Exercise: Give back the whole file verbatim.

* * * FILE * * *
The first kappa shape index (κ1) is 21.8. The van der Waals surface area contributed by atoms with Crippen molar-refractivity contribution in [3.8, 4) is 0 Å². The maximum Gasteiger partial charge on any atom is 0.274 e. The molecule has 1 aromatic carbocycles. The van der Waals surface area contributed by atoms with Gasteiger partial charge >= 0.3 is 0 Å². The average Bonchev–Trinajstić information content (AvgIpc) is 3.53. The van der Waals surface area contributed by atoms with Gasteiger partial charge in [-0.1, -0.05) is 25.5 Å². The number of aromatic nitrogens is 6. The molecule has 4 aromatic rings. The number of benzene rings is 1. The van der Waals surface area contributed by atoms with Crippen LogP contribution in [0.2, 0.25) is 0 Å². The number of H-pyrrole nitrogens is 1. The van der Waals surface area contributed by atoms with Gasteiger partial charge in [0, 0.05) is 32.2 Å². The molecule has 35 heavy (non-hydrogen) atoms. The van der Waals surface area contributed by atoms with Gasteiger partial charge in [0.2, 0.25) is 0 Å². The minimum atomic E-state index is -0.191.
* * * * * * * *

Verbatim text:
The first kappa shape index (κ1) is 21.8. The van der Waals surface area contributed by atoms with Crippen molar-refractivity contribution in [3.8, 4) is 0 Å². The maximum Gasteiger partial charge on any atom is 0.274 e. The molecule has 1 aromatic carbocycles. The van der Waals surface area contributed by atoms with Gasteiger partial charge >= 0.3 is 0 Å². The average Bonchev–Trinajstić information content (AvgIpc) is 3.53. The van der Waals surface area contributed by atoms with Gasteiger partial charge in [-0.1, -0.05) is 25.5 Å². The number of aromatic nitrogens is 6. The molecule has 4 aromatic rings. The number of benzene rings is 1. The van der Waals surface area contributed by atoms with Crippen LogP contribution in [0.2, 0.25) is 0 Å². The number of H-pyrrole nitrogens is 1. The van der Waals surface area contributed by atoms with Gasteiger partial charge in [0, 0.05) is 32.2 Å². The molecule has 35 heavy (non-hydrogen) atoms. The van der Waals surface area contributed by atoms with Gasteiger partial charge in [0.2, 0.25) is 0 Å². The minimum atomic E-state index is -0.191.